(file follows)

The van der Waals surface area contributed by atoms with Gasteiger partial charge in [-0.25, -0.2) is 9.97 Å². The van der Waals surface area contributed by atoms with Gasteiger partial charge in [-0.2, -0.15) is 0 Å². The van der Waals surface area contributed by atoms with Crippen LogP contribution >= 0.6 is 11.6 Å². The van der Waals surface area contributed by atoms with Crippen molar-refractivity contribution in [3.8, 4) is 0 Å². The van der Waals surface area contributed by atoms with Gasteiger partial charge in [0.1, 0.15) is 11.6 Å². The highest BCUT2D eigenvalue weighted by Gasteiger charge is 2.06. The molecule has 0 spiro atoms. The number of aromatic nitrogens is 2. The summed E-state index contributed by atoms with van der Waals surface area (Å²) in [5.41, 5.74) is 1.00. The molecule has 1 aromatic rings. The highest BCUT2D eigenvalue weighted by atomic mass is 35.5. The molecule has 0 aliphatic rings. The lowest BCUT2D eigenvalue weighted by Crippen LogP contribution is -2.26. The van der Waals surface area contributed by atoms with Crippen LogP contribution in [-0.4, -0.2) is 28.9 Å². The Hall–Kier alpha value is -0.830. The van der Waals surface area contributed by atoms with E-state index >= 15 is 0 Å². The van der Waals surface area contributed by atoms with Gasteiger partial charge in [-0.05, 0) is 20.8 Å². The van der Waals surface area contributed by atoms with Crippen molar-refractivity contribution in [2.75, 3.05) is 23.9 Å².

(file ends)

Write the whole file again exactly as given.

The van der Waals surface area contributed by atoms with Gasteiger partial charge in [-0.25, -0.2) is 9.97 Å². The van der Waals surface area contributed by atoms with Gasteiger partial charge in [-0.2, -0.15) is 0 Å². The van der Waals surface area contributed by atoms with Crippen LogP contribution >= 0.6 is 11.6 Å². The van der Waals surface area contributed by atoms with Crippen molar-refractivity contribution in [3.8, 4) is 0 Å². The van der Waals surface area contributed by atoms with Gasteiger partial charge in [0.1, 0.15) is 11.6 Å². The highest BCUT2D eigenvalue weighted by Gasteiger charge is 2.06. The molecule has 0 spiro atoms. The number of aromatic nitrogens is 2. The summed E-state index contributed by atoms with van der Waals surface area (Å²) in [5.41, 5.74) is 1.00. The molecule has 1 aromatic rings. The highest BCUT2D eigenvalue weighted by atomic mass is 35.5. The molecule has 0 aliphatic rings. The lowest BCUT2D eigenvalue weighted by Crippen LogP contribution is -2.26. The van der Waals surface area contributed by atoms with Crippen LogP contribution in [-0.4, -0.2) is 28.9 Å². The Hall–Kier alpha value is -0.830. The van der Waals surface area contributed by atoms with E-state index >= 15 is 0 Å². The van der Waals surface area contributed by atoms with Gasteiger partial charge in [-0.05, 0) is 20.8 Å². The van der Waals surface area contributed by atoms with Crippen molar-refractivity contribution in [2.75, 3.05) is 23.9 Å².